Decorated and Decorative Paper Collection
This database showcases a selection of decorated and decorative papers from Europe, primarily Germany, France and Italy, produced between the 17th and 19th centuries. Representative samples include Western marbled paper, paste papers and decorative papers, such as Dutch gilt and lithographically or linoleum block printed paper. Some examples of Suminagashi are also included in the database.Selected paper samples in this digital collection include loose samples, as well as paper that has been used for the covers and endsheets of books.
The patterns and their techniques have been titled and described using a limited selection of authoritative resources found within the University of Washington Libraries collections. The two main references for marbling used are Richard J. Wolfe. Marbled paper : its history, techniques, and patterns : with special reference to the relationship of marbling to bookbinding in Europe and the Western world , and The art of marbled paper : marbled patterns and how to make them by Einen Miura . As other resources and permissions become available, the collection will be updated to include modern marbling artists’ work.
About the Database
Some explanation is needed for the data entered into the various fields for this project. The metadata for this database was defined by the following decisions made by the Special Collections digital projects staff.
Prominent versus Secondary Pattern Type field
Marbled papers often include multiple patterns, each of which may still be discernable. The last completed pattern usually determines how the paper is named, thus our logic in applying it as prominent. The entry in the “Prominent’ Pattern Field” is (with a few exceptions) the final or last pattern in the marbling process. The “Secondary Pattern Field” allows earlier, discernable patterns to be named.
Paper Process/Medium field
This field includes information about the process/medium used to create the work. Terms in this field are taken from the vocabulary published in an article by Sidney Berger entitled: “Cataloging decorated papers”. Hand Papermaking, 20(2), pp. 30-32. (2005). The vocabulary string consists of a hierarchy of terms composed of one of Berger’s 5 process types (Colored papers; Fiber distributed papers (ex: Lace papers); Impregnated papers (ex: Suminagashi, Batik, D’Annonay Papers, ); Surface application papers (ex: Marbled papers); or Surface treated papers (ex: Vellour papers) and then the medium type.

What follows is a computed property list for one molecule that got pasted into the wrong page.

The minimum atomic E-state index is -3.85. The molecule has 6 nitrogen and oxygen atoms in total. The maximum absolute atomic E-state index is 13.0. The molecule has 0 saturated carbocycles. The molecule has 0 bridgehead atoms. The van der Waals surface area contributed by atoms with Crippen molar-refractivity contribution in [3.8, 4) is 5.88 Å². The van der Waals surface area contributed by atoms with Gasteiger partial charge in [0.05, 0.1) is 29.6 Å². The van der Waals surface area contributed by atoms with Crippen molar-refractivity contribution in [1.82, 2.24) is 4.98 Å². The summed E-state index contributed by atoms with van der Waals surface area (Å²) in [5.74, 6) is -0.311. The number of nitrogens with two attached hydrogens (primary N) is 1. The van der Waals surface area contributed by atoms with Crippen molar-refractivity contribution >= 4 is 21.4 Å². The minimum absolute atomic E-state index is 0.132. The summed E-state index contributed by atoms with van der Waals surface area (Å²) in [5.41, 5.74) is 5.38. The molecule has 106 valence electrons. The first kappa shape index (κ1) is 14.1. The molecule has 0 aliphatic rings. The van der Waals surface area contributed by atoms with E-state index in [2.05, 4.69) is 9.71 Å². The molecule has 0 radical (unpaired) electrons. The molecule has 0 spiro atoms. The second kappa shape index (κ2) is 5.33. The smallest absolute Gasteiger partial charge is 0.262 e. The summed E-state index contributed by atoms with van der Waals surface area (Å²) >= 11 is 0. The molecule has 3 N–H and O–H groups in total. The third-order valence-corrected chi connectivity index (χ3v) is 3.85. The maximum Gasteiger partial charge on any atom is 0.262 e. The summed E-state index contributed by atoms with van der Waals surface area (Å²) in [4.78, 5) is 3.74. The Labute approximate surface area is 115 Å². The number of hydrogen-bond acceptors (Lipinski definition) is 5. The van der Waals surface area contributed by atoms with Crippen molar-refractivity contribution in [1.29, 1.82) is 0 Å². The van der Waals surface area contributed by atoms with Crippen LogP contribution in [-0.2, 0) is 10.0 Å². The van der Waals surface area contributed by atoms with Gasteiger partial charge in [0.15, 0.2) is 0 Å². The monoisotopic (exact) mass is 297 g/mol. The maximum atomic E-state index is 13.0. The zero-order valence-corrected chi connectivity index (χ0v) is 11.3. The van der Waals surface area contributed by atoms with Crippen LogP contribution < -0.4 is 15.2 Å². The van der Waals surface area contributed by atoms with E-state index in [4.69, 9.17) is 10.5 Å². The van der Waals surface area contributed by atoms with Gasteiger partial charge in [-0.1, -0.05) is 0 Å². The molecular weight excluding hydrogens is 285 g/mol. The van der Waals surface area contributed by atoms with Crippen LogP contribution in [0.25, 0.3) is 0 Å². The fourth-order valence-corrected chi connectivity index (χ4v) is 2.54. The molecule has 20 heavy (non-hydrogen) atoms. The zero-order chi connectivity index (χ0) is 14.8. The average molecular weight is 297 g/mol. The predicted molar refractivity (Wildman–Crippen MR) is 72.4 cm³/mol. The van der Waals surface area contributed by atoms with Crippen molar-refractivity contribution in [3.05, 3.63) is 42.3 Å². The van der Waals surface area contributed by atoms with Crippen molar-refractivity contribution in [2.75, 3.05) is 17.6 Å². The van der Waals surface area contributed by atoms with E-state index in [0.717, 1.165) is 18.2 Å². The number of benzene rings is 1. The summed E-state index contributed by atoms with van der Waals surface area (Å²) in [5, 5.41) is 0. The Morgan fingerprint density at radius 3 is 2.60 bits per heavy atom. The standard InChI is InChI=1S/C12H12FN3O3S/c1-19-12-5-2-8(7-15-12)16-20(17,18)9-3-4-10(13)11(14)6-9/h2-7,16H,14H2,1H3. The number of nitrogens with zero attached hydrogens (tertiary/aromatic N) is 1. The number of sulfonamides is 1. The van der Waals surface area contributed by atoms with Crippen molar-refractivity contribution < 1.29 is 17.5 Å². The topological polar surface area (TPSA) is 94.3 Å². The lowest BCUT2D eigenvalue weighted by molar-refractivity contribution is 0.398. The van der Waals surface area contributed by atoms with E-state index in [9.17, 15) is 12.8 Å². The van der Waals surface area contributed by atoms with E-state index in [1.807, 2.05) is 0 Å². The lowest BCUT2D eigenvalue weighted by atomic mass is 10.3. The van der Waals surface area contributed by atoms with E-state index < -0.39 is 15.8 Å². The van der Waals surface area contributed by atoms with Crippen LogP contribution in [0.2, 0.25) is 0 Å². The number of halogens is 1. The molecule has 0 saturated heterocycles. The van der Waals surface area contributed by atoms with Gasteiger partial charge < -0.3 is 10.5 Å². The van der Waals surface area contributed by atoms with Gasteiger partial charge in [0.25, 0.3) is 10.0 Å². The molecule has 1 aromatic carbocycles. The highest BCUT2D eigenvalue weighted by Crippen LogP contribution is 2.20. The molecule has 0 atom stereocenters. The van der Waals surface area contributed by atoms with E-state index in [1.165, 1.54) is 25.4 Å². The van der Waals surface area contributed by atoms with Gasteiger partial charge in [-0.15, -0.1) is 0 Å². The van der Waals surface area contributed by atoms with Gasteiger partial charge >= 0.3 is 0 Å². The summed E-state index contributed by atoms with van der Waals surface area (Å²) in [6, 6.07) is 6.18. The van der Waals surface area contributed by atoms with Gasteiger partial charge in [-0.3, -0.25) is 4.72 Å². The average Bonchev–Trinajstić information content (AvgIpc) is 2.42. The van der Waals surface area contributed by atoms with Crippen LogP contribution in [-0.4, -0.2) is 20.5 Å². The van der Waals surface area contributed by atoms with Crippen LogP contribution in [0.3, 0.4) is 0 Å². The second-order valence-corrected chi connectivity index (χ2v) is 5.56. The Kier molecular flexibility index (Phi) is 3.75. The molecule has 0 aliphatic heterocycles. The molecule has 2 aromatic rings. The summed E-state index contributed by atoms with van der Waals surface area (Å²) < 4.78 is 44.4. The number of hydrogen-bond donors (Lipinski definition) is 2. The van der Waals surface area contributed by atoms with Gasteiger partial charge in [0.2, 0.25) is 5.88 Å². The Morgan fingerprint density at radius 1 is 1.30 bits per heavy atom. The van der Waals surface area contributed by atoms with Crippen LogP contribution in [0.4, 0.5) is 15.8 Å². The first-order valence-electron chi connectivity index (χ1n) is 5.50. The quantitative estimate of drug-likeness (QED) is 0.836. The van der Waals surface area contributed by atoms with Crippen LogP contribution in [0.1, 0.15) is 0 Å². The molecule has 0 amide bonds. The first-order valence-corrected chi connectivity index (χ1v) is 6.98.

Description Notes Field
This field can include any information of importance regarding the item's physical description and related background that is not represented elsewhere.
- An explanation of the pattern name assignments by the our reference sources. In terms of hierarchy, of the four (Western) marbling texts, Wolfe provided the most comprehensive coverage followed by Miura, Schleicher and Maurer-Mathison. This hierarchy also decided which pattern name to use when there were conflicts between these four resources.
- Any type of historical information about the pattern itself such as approximate date of creation and/or creator.
- Relationships between patterns with explanations regarding their different characteristics or commonalities.
- Medium/technique notes. (For example, whether the item is oil marbling, its treatment, and/or how the pattern is created.)
- Paper color (if applicable), and primary colors in the pattern
- Whether paper is a second. A note of this kind indicates that the example is not of museum quality –a distinction made by the artist.
This digital collection was created with the CONTENTdm software's JPEG 2000, which enables finely detailed materials, such as illustrations, to be displayed in a higher quality, more usable online format. It allows viewers to see image details that would be difficult or impossible to see at the lower resolutions used in the normal software. This new software includes pan and zoom capabilities which allow a user to move in and out of an image and to move across the image to display the fine details which researchers need to be able to see clearly. The paper samples presented in this digital collection were scanned from original artifacts as TIFF files, manipulated in Adobe PhotoShop to achieve the best and clearest possible digital image and loaded into the Contentdm JPEG2000 software and linked with descriptive metadata.
Selection, research and descriptive metadata for the Decorated and Decorative Paper Collection were done by Sandra Kroupa, Katie Blake and Johanna Burgess in 2006-2007. The materials in this database are selections from various ephemera and book collections held by the UW Libraries Special Collections Division.